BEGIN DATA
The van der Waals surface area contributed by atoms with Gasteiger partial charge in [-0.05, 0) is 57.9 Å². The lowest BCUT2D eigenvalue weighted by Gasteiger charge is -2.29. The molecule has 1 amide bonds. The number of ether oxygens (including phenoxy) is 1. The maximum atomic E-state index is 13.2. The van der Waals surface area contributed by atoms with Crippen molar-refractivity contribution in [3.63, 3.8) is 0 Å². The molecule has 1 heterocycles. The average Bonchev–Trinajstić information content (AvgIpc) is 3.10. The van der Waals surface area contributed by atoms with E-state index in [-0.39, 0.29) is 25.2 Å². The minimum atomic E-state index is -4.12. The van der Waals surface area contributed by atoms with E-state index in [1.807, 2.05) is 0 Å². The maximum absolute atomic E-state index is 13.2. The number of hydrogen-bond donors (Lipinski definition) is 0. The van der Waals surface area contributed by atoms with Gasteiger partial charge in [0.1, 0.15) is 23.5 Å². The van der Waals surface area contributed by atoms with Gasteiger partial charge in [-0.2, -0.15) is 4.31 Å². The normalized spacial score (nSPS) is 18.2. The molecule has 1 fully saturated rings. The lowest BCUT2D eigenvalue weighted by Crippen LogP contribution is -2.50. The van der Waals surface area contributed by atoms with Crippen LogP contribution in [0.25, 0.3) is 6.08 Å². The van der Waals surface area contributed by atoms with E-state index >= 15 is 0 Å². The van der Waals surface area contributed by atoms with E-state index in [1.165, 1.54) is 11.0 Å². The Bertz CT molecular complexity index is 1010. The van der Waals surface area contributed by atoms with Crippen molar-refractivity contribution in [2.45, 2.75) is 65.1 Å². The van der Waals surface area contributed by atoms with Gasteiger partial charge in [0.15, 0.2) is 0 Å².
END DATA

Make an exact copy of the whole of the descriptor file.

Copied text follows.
The van der Waals surface area contributed by atoms with Gasteiger partial charge in [-0.05, 0) is 57.9 Å². The lowest BCUT2D eigenvalue weighted by Gasteiger charge is -2.29. The molecule has 1 amide bonds. The number of ether oxygens (including phenoxy) is 1. The maximum atomic E-state index is 13.2. The van der Waals surface area contributed by atoms with Crippen molar-refractivity contribution in [3.63, 3.8) is 0 Å². The molecule has 1 heterocycles. The average Bonchev–Trinajstić information content (AvgIpc) is 3.10. The van der Waals surface area contributed by atoms with E-state index in [-0.39, 0.29) is 25.2 Å². The minimum atomic E-state index is -4.12. The van der Waals surface area contributed by atoms with E-state index in [1.807, 2.05) is 0 Å². The maximum absolute atomic E-state index is 13.2. The number of hydrogen-bond donors (Lipinski definition) is 0. The van der Waals surface area contributed by atoms with Gasteiger partial charge in [0.1, 0.15) is 23.5 Å². The van der Waals surface area contributed by atoms with Gasteiger partial charge in [-0.2, -0.15) is 4.31 Å². The normalized spacial score (nSPS) is 18.2. The molecule has 1 fully saturated rings. The lowest BCUT2D eigenvalue weighted by Crippen LogP contribution is -2.50. The van der Waals surface area contributed by atoms with Crippen LogP contribution in [0.25, 0.3) is 6.08 Å². The van der Waals surface area contributed by atoms with E-state index >= 15 is 0 Å². The van der Waals surface area contributed by atoms with E-state index in [1.165, 1.54) is 11.0 Å². The Bertz CT molecular complexity index is 1010. The van der Waals surface area contributed by atoms with Crippen molar-refractivity contribution in [2.45, 2.75) is 65.1 Å². The van der Waals surface area contributed by atoms with Gasteiger partial charge in [0.15, 0.2) is 0 Å².